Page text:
By Chris Emma-
CHICAGO (CBS) — When the Bears last walked off the turf at Soldier Field, a sour taste was in their mouths. It was the final Sunday of December, and Packers quarterback Aaron Rodgers had just hit Randall Cobb for a miraculous game-winning touchdown pass on fourth down. Playoff hopes in Chicago were crushed.
On Saturday night, a renewed sense of optimism filled the stadium as the Bears hosted family night, with thousands filling the seats. The Bears responded well in practice with the home crowd cheering them on.
“It just changes the energy level, coming out here to Soldier Field,” Bears coach Marc Trestman said afterward.
Each Bears player was introduced to the fans filling the stadium, with each receiving a loud ovation. Practice took to form of any ordinary workout in Bourbonnais, a productive, fast-paced showing. Trestman remained constantly on the move between drills, offering high-fives and encouragement after each play.
There’s no time to waste in the limited time of training camp, something Trestman has emphasized throughout. The players remained zoned in to their duties on the practice field, even in a game-like atmosphere.
“We did a really good job of focusing on what tonight is — another training camp practice,” Allen said.
Before long, Soldier Field will be filled to capacity, and a new season will have arrived. Then, the Bears can truly begin the process of eliminated that sour taste left from last December.
Long returns to action
The wait for Kyle Long’s return to the practice field was anything but brief. The second-year guard was anxious to suit up for training camp, that following a week on the sidelines while recovering from a bout with a viral infection.
While Long was thrilled to rejoin his Bears teammates Saturday evening, there was someone even more excited that him.
“(Long) just wants to hit someone, and I’m tired of him hitting me,” Bears guard Matt Slauson joked.
“That guy was built to hit.”
Long participated in individual drills but was held out of team scrimmaging. Bears personnel even went as far as removing his helmet, taking away any temptation to push a gradual process.
The first days of camp saw Long recovering from the illness — acquired a week before arrival in Bourbonnais — then the first full week at Olivet Nazarene brought continued conditioning workouts. Saturday was the first Long had strapped on a helmet, even in just a limited capacity. Still, some football was better than no football for Long.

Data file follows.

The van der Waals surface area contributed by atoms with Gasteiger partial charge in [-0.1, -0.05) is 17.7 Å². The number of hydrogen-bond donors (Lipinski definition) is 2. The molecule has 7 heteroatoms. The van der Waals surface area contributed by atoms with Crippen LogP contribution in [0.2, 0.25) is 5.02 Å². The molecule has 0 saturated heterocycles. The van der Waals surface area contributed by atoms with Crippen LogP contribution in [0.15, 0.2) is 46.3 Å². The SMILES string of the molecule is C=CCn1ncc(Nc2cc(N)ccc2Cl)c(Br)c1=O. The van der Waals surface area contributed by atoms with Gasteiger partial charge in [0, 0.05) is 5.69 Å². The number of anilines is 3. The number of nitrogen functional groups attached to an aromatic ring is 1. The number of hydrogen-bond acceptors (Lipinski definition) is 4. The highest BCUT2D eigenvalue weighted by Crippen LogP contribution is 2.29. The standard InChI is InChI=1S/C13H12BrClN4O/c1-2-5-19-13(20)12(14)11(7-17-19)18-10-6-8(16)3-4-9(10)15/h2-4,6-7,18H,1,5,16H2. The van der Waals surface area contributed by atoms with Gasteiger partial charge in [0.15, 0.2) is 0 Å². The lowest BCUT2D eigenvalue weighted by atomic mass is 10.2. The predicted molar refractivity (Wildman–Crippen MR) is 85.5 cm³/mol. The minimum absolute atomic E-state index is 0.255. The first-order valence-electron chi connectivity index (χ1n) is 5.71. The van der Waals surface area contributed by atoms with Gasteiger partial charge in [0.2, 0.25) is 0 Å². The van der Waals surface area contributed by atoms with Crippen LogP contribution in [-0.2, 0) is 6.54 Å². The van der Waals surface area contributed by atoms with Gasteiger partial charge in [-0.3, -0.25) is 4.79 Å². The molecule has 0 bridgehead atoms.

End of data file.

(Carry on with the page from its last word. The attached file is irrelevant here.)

“It’s really nice to be out there with the guys,” Long said. “They’ve worked so hard during training camp. I still have a lot of reps to get back. We’ll keep the ball rolling.”
Progress will come in time, but getting back on the field was an important step in Long’s return. He’s happy to be back in action, and his teammates are too.
Lynch soaks up Soldier Field
For any Chicagoan, the sight of Soldier Field is unavoidable. The columns lining the stadium along the city’s lakefront are unmistakable. It’s something Jordan Lynch knows too well.
Saturday brought a milestone for the local product. Lynch suited up in Bears blue and orange in the city’s famous stadium. It’s something he’ll cherish forever.
“To be a Chicago Bear, I’m living a dream,” Lynch said with a big grin.
Lynch provided tickets for dozens of family members and friends, allowing them to take in his opportunity with the Bears. The former Northern Illinois standout is working toward earning a roster spot, even as an undrafted free agent.
A former quarterback in DeKalb, Lynch is aiming to succeed now as a running back. His improvements are evident in practice, something he credits to the assistance of veteran teammate Matt Forte.
“Night and day difference,” Lynch said.
The affection Lynch has toward this opportunity was shown a half hour after practice, when most Bears had cleared the stadium, showered and began their drive home. Lynch was still on the field in full uniform and signing autographs. He was the last player off the field, enjoying every moment.
“I know Chicago has my back, and Chicago is rooting for me,” he said. “I have to put in the work and do my part.”
Follow Chris on Twitter @CEmma670.